Depending on what part of the country you are in, September through October is typically the best time to prepare your vehicles and drivers for the upcoming winter driving season.

vehicles driving on a snow-covered highway

Winterizing vehicles

Winterizing should take place at least a month before the first expected ice/snow. During this time, organizations should ensure vehicles are in proper condition and emergency supplies are in place.

Inspection and maintenance

Cold, ice and snow can put vehicles to the test. Therefore, an enhanced winterizing maintenance and inspection should take place. The winterizing should include typical scheduled maintenance activities with emphasis placed on the following:

  • Changing of fluids such as proper oil, antifreeze coolant, and antifreeze-based windshield wiper fluid.
  • Tires:
    • Should be evaluated for proper tread, critical for driving on snow and Ice.
    • Snow tires are recommended in heavy snow areas, particularly when operating in rural areas.
    • At a minimum, all-season tires should be used.
    • Provide chains in jurisdictions where chain laws may be in effect, if using automatic chains ensure they are working properly
  • Windshield wipers should be examined and replaced with winter-grade replacements if necessary.
  • Defrosters should be tested to make sure they are heating properly, and fans are operational.
  • Batteries: proper voltage, terminal connections for corrosion, age – replaced if past the life expectancy.

Emergency Supplies

Being stranded in the cold is more common than one expects and can be very dangerous. Each organization should always have an emergency supply kit in each vehicle, with enhanced contents for the winter season. Winter contents should include:

  • First aid kit
  • Reflective triangles and reflective vest
  • Extra ice scraper, long handled ice scrapers should be provided for taller vehicles
  • Heavy blanket or sleeping bag, hat and gloves (encourage drivers to have extra sweatshirt or jacket)
  • Flashlight with new batteries
  • Several plastic bottles of water
  • Non-perishable snacks and energy bars.
  • Sand or kitty litter for traction*
  • Shovel*
  • Battery jumper cables*
  • Basic tool kit (screwdrivers, pliers, knife, duct tape, etc.)*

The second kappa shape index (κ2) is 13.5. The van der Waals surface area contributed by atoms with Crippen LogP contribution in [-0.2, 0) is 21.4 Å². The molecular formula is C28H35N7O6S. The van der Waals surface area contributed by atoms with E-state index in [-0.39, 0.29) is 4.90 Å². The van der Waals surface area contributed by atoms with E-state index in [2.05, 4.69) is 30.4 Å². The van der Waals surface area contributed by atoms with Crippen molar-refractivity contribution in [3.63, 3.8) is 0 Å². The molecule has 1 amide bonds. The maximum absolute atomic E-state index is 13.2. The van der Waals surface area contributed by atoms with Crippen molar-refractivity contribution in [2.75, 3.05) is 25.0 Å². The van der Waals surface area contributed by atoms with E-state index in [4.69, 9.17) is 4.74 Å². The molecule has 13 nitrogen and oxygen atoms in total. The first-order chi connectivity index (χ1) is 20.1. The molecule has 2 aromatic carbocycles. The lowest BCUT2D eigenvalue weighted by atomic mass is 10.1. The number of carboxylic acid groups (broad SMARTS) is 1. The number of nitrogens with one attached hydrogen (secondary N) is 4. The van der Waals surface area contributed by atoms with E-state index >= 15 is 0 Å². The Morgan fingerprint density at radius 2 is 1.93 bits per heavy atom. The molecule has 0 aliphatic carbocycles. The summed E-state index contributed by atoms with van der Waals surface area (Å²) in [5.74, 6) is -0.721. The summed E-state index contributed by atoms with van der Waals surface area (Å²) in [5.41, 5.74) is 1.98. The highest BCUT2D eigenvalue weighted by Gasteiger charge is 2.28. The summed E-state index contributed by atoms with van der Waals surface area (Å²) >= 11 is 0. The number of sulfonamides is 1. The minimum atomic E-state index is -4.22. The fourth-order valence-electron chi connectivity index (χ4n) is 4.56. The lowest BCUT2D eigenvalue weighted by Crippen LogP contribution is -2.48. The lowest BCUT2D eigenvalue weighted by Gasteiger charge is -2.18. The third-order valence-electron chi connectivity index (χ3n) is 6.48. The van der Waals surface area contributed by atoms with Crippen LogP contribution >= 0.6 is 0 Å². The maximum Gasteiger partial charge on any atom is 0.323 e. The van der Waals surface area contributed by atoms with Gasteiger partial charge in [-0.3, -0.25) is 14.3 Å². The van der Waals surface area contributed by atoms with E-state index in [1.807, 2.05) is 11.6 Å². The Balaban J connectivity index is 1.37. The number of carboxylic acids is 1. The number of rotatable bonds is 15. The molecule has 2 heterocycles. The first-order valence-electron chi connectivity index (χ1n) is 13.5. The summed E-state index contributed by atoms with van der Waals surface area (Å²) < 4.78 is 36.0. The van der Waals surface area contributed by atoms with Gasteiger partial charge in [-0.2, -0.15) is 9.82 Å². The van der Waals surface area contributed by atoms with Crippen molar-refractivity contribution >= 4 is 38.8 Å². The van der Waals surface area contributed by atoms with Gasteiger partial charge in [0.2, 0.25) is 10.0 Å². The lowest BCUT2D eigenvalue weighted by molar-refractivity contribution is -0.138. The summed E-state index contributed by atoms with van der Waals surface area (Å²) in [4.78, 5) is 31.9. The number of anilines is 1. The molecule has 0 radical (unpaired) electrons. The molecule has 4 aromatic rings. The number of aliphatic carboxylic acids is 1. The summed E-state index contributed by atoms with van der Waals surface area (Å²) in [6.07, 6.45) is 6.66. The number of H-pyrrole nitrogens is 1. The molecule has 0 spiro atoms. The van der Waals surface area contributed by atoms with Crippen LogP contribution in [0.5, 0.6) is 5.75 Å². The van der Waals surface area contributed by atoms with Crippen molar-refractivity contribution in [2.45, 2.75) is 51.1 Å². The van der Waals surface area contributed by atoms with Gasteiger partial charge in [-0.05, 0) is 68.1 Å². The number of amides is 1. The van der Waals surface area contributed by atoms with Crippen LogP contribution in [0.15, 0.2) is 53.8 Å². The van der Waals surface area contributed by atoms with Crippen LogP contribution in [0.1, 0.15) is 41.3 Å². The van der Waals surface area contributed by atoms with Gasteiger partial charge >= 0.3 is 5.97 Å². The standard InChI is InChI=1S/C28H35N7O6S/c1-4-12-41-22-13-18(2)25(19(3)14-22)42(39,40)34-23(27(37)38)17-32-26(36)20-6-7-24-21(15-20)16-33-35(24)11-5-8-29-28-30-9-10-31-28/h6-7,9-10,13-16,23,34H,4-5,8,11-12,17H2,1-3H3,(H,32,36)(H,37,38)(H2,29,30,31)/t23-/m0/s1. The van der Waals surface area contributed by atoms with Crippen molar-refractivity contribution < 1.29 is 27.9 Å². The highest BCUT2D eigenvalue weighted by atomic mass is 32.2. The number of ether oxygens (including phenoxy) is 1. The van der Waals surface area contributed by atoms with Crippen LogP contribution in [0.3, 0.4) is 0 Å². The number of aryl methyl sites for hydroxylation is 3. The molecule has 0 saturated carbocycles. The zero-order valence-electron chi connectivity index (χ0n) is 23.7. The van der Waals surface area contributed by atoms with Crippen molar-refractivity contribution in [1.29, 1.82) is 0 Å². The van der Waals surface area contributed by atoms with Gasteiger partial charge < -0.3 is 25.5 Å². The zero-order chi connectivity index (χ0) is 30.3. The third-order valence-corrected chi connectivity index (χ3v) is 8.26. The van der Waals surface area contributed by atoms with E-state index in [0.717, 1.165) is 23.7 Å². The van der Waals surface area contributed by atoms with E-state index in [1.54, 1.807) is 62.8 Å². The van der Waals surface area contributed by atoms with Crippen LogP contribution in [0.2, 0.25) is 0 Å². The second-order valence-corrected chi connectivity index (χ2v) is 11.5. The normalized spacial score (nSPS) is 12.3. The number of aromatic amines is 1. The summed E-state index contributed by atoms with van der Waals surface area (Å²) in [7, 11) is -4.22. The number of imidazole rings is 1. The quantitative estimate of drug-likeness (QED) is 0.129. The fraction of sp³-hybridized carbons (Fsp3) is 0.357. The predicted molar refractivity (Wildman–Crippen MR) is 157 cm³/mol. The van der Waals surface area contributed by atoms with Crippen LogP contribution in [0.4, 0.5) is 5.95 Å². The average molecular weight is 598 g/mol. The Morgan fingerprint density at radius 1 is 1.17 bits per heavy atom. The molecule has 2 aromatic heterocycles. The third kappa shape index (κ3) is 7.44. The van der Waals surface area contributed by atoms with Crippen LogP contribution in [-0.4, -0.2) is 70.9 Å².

* Some organizations choose not to include these items as they operate in urban areas where emergency and vehicle assist services are readily available and they prefer not to have staff shoveling, jumping batteries, etc.

Winterizing drivers

About a month prior to the expected first ice or snowfall is the best time to have a winter driving meeting. The meeting should be mandatory for all drivers, their managers, and others responsible for service schedules or dispatching. Core meeting topics include:

  • Safety expectations
    • Weather related shutting down of company vehicle travel.
    • Management support for driver discretion in pulling over to find a safe place to park if conditions deteriorate.
  • Preparation
    • The need for drivers to carry additional emergency clothing: heavy jackets, layered garments, hats, gloves and boots
    • The need for additional emergency snacks and water on long trips.
    • Phone charger
  • Route planning
    • Allowing extra time because delays are likely.
    • Checking and monitoring weather and road conditions.
    • Using major roads, which are likely to better maintained.
  • Safe driving tips
    • Proper vehicle pre-trip inspections with special emphasis on winter items described above.
    • Visibility
      • Scraping all windows, mirrors, and ensuring windshield is well defrosted before leaving.
      • Clearing lights, backing cameras, and safety sensors.
    • Staying alert – focus on driving and no distractions.
    • Following distance – increasing typical three seconds for light vehicles to five-plus seconds, depending on road surface. For larger vehicles, adding an additional two to three seconds onto the normal safe following distance.
    • Maintaining open lanes to the sides to not be a casualty to another’s spinout.
    • Signaling intentions early so others have more time to respond.
    • Intersections
      • Slowing gradually in advance so hard braking is not required.
      • Ensuring cross traffic has come to a complete stop before proceeding.
      • Ensuring adequate space prior to pulling out onto the roadway.
    • Caution around snowplows.
    • Vehicle specific characteristics:
      • Not using cruise control
      • Proper use of safety assist systems and anti-lock brakes
      • All-wheel and four-wheel vehicles: not being over-confident
    • Procedures when losing control.
    • Emergency procedures when stranded.

Driver resources

Enhance your winter driving training by posting or sharing the following resources:

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